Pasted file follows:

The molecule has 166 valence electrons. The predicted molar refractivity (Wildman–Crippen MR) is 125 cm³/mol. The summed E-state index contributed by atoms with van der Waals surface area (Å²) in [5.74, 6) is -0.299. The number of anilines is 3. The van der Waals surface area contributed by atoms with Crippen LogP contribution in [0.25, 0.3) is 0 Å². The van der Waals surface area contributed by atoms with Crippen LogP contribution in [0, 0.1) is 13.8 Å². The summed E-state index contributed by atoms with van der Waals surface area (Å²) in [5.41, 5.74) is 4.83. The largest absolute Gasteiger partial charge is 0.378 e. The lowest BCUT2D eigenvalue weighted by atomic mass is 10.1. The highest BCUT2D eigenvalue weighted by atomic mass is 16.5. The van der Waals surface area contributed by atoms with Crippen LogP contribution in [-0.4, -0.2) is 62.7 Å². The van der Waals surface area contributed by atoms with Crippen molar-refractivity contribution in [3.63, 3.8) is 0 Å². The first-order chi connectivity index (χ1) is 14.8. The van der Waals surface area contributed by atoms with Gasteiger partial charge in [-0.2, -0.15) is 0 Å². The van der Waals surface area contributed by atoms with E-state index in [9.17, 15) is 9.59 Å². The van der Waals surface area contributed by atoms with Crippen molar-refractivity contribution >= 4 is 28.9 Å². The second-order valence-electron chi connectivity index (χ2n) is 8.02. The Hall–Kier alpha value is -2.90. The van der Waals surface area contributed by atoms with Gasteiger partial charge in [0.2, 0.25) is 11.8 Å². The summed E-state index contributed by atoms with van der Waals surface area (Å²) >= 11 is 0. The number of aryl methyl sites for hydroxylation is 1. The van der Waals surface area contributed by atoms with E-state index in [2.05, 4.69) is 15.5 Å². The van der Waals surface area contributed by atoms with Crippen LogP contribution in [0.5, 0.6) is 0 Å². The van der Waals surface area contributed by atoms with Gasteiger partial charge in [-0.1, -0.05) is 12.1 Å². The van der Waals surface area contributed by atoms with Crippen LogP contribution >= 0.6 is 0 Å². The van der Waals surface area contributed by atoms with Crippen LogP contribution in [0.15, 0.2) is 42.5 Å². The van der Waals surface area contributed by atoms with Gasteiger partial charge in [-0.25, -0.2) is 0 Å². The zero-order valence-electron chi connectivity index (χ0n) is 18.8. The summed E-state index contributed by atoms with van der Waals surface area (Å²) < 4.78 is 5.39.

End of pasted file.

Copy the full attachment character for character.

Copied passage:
The molecule has 166 valence electrons. The predicted molar refractivity (Wildman–Crippen MR) is 125 cm³/mol. The summed E-state index contributed by atoms with van der Waals surface area (Å²) in [5.74, 6) is -0.299. The number of anilines is 3. The van der Waals surface area contributed by atoms with Crippen LogP contribution in [0.25, 0.3) is 0 Å². The van der Waals surface area contributed by atoms with Crippen LogP contribution in [0, 0.1) is 13.8 Å². The summed E-state index contributed by atoms with van der Waals surface area (Å²) in [5.41, 5.74) is 4.83. The largest absolute Gasteiger partial charge is 0.378 e. The lowest BCUT2D eigenvalue weighted by atomic mass is 10.1. The highest BCUT2D eigenvalue weighted by atomic mass is 16.5. The van der Waals surface area contributed by atoms with Crippen LogP contribution in [-0.4, -0.2) is 62.7 Å². The van der Waals surface area contributed by atoms with Crippen molar-refractivity contribution in [3.63, 3.8) is 0 Å². The first-order chi connectivity index (χ1) is 14.8. The van der Waals surface area contributed by atoms with Gasteiger partial charge in [-0.2, -0.15) is 0 Å². The van der Waals surface area contributed by atoms with E-state index in [9.17, 15) is 9.59 Å². The van der Waals surface area contributed by atoms with Crippen molar-refractivity contribution >= 4 is 28.9 Å². The second-order valence-electron chi connectivity index (χ2n) is 8.02. The Hall–Kier alpha value is -2.90. The van der Waals surface area contributed by atoms with Gasteiger partial charge in [0.2, 0.25) is 11.8 Å². The summed E-state index contributed by atoms with van der Waals surface area (Å²) >= 11 is 0. The number of aryl methyl sites for hydroxylation is 1. The van der Waals surface area contributed by atoms with E-state index in [2.05, 4.69) is 15.5 Å². The van der Waals surface area contributed by atoms with Crippen LogP contribution in [0.5, 0.6) is 0 Å². The van der Waals surface area contributed by atoms with Gasteiger partial charge in [-0.1, -0.05) is 12.1 Å². The van der Waals surface area contributed by atoms with Crippen LogP contribution >= 0.6 is 0 Å². The van der Waals surface area contributed by atoms with Crippen LogP contribution in [0.15, 0.2) is 42.5 Å². The van der Waals surface area contributed by atoms with Gasteiger partial charge in [-0.25, -0.2) is 0 Å². The zero-order valence-electron chi connectivity index (χ0n) is 18.8. The summed E-state index contributed by atoms with van der Waals surface area (Å²) < 4.78 is 5.39.